Don't look now, but risk appetites just improved. That is to say, investors are leaning more towards aggressive sectors again, and less towards the more conservative, defensive arenas, reversing a trend that started to develop a couple of weeks ago.
The premise is simple enough... the sectors investors choose to buy or sell can often serve as a barometer of what they expect in the foreseeable future. Shunning technology and plowing into utility names implies an expectation that things are slowing down for the economy and growth opportunities will be limited. Conversely, avoiding financials and wading into consumer goods suggests the best game in town is selling consumers the goods they have no choice but to buy... food and soap.
The ebb and flow of the sectors are also somewhat predictive in and of themselves though. See, once a body is in motion it tends to stay in motion, meaning when new trends emerge we have to assume they'll remain in place until proven otherwise.
With that as the backdrop, notice that tech stocks have rekindled their unlikely uptrend this week, while financial stocks are testing the waters of higher highs. At the other end of the spectrum, consumer goods, utilities, and healthcare have all rolled over this week.
The graphics below tell the tale. This one lays out the specific numbers in tabular form...
...while this one plots each sector's progress relative to one another since the beginning of the year.
They're all small and subtle moves thus far, and there are certainly no guarantees the budding trends will further solidify. In this particular case though, there are clear winners and losers... and the winners are doing so at the expense of losers. This is all more calculated and thought-out than in may seem on the surface. Indeed, the very people doing the buying and selling may not even be aware they're making it happen. That doesn't change the fact, however, that it is happening.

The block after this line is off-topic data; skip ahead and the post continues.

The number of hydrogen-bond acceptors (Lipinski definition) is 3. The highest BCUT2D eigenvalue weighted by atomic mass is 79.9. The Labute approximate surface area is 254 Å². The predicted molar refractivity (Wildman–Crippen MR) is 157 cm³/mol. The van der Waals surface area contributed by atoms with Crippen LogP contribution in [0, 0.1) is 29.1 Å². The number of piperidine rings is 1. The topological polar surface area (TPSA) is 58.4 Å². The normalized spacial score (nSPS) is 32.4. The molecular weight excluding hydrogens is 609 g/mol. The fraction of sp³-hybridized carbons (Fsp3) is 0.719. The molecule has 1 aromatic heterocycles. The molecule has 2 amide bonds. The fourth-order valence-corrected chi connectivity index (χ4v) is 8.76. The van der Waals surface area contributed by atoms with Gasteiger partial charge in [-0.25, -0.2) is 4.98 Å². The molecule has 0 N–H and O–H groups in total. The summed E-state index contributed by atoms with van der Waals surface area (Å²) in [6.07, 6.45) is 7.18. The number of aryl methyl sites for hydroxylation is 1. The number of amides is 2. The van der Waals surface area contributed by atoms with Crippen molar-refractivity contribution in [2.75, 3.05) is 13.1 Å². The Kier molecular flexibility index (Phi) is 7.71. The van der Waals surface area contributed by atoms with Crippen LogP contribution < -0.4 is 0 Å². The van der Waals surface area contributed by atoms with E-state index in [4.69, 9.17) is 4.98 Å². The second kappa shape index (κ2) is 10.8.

Flaws remain, the biggest of which is the sheer fact that stocks are overvalued. The S&P 500 is now priced at a trailing P/E of 21.8, and doing so in front of at least one near-term rate hike and another one slated for later this year. While traders justified high earnings multiples because interest rates were uber-low, that argument is losing its potency.
There's also the calendar. The S&P 500 usually only gains an average of 1.2% over the course of June, July and August, and September is usually a loser. Throw in the fact that the index is already tracking at the limit of its year-to-date historical bullishness, and it's tough to imagine there being much more room for marketwide upside. Stocks have a tendency to do the unexpected though, and the unlikely.
This isn't a "set it and forget it" idea. In the current environment nobody can afford to take their eyes of the market for a second. Right now though, the sentiment really is turning bullish, and that's a key short-term driver.